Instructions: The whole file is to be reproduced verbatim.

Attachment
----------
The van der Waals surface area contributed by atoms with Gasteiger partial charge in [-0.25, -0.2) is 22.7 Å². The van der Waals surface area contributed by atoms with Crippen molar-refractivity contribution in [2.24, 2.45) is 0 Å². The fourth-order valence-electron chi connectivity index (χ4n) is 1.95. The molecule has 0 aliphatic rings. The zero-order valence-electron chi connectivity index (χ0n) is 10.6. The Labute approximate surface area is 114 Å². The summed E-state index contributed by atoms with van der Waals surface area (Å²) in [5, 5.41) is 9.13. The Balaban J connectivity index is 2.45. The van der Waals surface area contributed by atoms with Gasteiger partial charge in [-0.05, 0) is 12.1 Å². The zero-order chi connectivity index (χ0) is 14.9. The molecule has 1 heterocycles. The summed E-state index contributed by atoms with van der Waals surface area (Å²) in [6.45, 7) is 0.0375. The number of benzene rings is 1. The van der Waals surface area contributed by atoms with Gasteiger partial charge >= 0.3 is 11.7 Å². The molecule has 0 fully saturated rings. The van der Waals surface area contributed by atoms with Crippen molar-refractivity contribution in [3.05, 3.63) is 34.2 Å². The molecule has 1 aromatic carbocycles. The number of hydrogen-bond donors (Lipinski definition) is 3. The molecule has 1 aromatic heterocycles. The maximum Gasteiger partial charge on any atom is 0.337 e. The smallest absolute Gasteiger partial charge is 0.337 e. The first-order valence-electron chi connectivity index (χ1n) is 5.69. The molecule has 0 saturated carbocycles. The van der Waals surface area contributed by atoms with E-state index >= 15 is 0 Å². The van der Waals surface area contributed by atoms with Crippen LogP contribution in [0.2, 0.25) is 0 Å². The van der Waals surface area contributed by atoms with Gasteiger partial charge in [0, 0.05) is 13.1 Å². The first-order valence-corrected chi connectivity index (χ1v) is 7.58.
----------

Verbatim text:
The van der Waals surface area contributed by atoms with Gasteiger partial charge in [-0.25, -0.2) is 22.7 Å². The van der Waals surface area contributed by atoms with Crippen molar-refractivity contribution in [2.24, 2.45) is 0 Å². The fourth-order valence-electron chi connectivity index (χ4n) is 1.95. The molecule has 0 aliphatic rings. The zero-order valence-electron chi connectivity index (χ0n) is 10.6. The Labute approximate surface area is 114 Å². The summed E-state index contributed by atoms with van der Waals surface area (Å²) in [5, 5.41) is 9.13. The Balaban J connectivity index is 2.45. The van der Waals surface area contributed by atoms with Gasteiger partial charge in [-0.05, 0) is 12.1 Å². The zero-order chi connectivity index (χ0) is 14.9. The molecule has 1 heterocycles. The summed E-state index contributed by atoms with van der Waals surface area (Å²) in [6.45, 7) is 0.0375. The number of benzene rings is 1. The van der Waals surface area contributed by atoms with Gasteiger partial charge >= 0.3 is 11.7 Å². The molecule has 0 fully saturated rings. The van der Waals surface area contributed by atoms with Crippen molar-refractivity contribution in [3.05, 3.63) is 34.2 Å². The molecule has 1 aromatic carbocycles. The number of hydrogen-bond donors (Lipinski definition) is 3. The molecule has 1 aromatic heterocycles. The maximum Gasteiger partial charge on any atom is 0.337 e. The smallest absolute Gasteiger partial charge is 0.337 e. The first-order valence-electron chi connectivity index (χ1n) is 5.69. The molecule has 0 saturated carbocycles. The van der Waals surface area contributed by atoms with E-state index >= 15 is 0 Å². The van der Waals surface area contributed by atoms with Crippen LogP contribution in [0.2, 0.25) is 0 Å². The van der Waals surface area contributed by atoms with Gasteiger partial charge in [0, 0.05) is 13.1 Å². The first-order valence-corrected chi connectivity index (χ1v) is 7.58.